On Jan. 7, just a day after Cuomo’s announcement, a tenant on the Upper West Side prevailed in a long-running court dispute over having been deprived of rent stabilization despite the tax break. The tenant won a whopping $818,000 for overcharges, plus 9 percent interest, a five-fold reduction in rent and a right to keep renewing his lease at rent-stabilized rates for as long as he chooses to stay. The landlord, Mann Realty, is appealing.
While few cases are likely to result in such large awards, knowing about the tax benefit is essential information for tenants who live in one of the affected apartments.
Cuomo depicted his January announcement as a “major initiative” to help renters, but the state has declined to directly notify the tenants of their rights. To help, ProPublica has created a guide to figure out whether a particular building received the tax break.Read the FAQ.
Piedra said she wished the state had told her about her status — it would have saved her months of fear and stress about losing her home. “They are telling the landlords but they are not sending that to the tenants. That’s not right,” she said when shown a copy of the state’s January notice to property owners.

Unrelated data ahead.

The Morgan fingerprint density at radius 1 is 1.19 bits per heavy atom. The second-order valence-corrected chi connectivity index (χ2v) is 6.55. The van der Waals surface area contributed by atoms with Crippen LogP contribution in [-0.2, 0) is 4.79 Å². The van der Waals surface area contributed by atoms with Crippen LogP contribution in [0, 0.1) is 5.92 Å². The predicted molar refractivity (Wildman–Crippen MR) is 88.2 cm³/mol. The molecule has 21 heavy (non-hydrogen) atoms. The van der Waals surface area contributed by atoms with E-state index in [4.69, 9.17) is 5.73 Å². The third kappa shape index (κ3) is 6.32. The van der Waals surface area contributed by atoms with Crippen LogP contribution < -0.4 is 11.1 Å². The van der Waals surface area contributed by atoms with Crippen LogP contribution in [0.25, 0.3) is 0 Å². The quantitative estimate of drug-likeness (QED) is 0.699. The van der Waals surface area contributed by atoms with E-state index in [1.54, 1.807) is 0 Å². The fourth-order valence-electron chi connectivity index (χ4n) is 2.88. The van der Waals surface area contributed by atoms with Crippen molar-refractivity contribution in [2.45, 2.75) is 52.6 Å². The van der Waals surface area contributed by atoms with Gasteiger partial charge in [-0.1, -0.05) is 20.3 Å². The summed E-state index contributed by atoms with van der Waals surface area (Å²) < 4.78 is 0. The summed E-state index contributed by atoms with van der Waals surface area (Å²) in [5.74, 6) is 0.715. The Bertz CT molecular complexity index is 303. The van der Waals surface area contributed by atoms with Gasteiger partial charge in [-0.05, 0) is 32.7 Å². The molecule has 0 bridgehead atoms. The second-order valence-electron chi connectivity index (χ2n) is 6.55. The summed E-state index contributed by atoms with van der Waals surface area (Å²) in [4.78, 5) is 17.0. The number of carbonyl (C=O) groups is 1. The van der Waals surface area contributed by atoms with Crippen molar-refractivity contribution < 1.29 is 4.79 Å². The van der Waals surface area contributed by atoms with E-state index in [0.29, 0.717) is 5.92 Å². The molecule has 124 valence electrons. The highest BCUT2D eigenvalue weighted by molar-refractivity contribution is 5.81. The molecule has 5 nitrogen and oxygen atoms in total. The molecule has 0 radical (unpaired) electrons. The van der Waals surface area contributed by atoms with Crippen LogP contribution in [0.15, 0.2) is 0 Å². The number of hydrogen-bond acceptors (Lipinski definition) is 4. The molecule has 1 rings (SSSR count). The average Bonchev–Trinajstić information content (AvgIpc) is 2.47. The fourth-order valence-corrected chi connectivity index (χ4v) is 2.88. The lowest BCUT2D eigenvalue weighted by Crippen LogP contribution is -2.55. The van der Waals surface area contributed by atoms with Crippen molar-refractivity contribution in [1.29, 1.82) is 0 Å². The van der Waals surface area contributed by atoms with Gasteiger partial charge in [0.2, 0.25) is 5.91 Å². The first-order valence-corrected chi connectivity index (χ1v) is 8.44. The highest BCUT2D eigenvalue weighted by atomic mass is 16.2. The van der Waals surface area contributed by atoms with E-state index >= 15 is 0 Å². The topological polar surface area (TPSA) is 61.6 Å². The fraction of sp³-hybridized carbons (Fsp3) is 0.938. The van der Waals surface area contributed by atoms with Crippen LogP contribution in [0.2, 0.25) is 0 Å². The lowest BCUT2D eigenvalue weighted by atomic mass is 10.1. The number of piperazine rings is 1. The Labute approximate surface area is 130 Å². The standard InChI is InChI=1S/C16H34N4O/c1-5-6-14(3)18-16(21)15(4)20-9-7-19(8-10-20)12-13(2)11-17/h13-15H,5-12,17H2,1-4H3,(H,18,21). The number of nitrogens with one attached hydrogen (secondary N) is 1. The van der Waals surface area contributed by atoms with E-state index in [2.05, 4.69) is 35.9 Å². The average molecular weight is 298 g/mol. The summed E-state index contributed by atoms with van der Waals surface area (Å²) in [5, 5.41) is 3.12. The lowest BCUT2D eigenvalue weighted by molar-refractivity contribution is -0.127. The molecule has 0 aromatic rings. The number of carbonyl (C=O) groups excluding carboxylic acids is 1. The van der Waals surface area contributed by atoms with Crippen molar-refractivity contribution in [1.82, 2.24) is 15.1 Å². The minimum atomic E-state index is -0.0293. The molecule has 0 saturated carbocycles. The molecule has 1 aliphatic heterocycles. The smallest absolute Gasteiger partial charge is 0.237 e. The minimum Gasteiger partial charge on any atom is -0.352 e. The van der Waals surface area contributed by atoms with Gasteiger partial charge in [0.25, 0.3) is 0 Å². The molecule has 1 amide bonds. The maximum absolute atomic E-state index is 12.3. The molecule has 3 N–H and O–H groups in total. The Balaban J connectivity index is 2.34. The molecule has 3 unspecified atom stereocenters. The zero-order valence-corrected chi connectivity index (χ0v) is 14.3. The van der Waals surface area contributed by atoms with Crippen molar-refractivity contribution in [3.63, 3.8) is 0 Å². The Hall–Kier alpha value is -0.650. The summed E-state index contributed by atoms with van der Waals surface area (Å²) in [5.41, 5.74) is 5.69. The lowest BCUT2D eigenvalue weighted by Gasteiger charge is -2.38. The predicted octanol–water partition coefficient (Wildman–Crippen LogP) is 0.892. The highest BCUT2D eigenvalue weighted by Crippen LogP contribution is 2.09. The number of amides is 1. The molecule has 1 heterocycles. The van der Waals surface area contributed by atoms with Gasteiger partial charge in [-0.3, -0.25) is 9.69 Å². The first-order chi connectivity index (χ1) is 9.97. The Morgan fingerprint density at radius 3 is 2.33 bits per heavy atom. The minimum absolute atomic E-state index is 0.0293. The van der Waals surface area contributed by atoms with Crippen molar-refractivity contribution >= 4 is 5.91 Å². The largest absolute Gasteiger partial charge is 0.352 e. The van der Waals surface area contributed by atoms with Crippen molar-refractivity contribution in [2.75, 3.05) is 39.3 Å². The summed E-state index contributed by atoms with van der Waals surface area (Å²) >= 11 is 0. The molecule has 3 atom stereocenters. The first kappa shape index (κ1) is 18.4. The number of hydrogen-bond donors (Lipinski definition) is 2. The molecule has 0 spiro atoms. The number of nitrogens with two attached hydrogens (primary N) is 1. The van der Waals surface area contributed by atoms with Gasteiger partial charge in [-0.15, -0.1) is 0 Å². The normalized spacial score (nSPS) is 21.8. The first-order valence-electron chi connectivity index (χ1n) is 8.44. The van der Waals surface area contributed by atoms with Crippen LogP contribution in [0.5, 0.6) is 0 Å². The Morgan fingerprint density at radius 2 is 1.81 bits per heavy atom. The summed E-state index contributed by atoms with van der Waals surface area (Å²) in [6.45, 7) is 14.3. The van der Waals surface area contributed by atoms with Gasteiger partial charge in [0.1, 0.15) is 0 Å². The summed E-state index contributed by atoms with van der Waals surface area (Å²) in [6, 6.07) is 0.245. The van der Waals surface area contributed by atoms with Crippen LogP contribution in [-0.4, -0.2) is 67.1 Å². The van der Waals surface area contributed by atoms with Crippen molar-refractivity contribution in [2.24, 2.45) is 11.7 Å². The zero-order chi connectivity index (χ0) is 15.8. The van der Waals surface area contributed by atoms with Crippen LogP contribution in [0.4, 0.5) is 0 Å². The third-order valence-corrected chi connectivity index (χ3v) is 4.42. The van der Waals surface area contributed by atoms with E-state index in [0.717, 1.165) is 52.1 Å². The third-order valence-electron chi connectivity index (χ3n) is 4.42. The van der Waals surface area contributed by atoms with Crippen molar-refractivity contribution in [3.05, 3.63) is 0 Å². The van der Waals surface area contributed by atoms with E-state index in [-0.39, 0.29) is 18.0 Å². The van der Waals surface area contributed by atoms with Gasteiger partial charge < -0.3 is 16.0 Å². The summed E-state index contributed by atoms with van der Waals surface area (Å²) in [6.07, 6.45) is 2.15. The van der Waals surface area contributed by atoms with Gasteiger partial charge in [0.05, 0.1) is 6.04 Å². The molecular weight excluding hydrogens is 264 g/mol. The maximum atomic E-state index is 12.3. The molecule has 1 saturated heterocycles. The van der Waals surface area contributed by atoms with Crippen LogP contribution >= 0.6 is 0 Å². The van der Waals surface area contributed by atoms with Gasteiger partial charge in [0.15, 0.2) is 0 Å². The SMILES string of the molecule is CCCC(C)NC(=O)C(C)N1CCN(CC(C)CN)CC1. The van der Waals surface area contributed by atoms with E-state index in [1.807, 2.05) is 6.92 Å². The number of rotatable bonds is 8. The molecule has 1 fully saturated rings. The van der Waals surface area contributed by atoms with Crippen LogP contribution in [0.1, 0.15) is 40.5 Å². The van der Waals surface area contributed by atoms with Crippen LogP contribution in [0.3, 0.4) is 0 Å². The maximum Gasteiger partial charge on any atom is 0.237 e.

Asked why the Cuomo Administration was not directly notifying tenants or insisting on rent reductions, a spokesman for the governor referred questions to the Division of Housing and Community Renewal.
The Division said in a written response to questions that it is confident its effort will“help tenants by spurring voluntary compliance by landlords.”
For their part, landlords are scratching their heads as they try to navigate between the relatively lenient requirements set by state regulators and the possibility of stiff penalties imposed by the courts.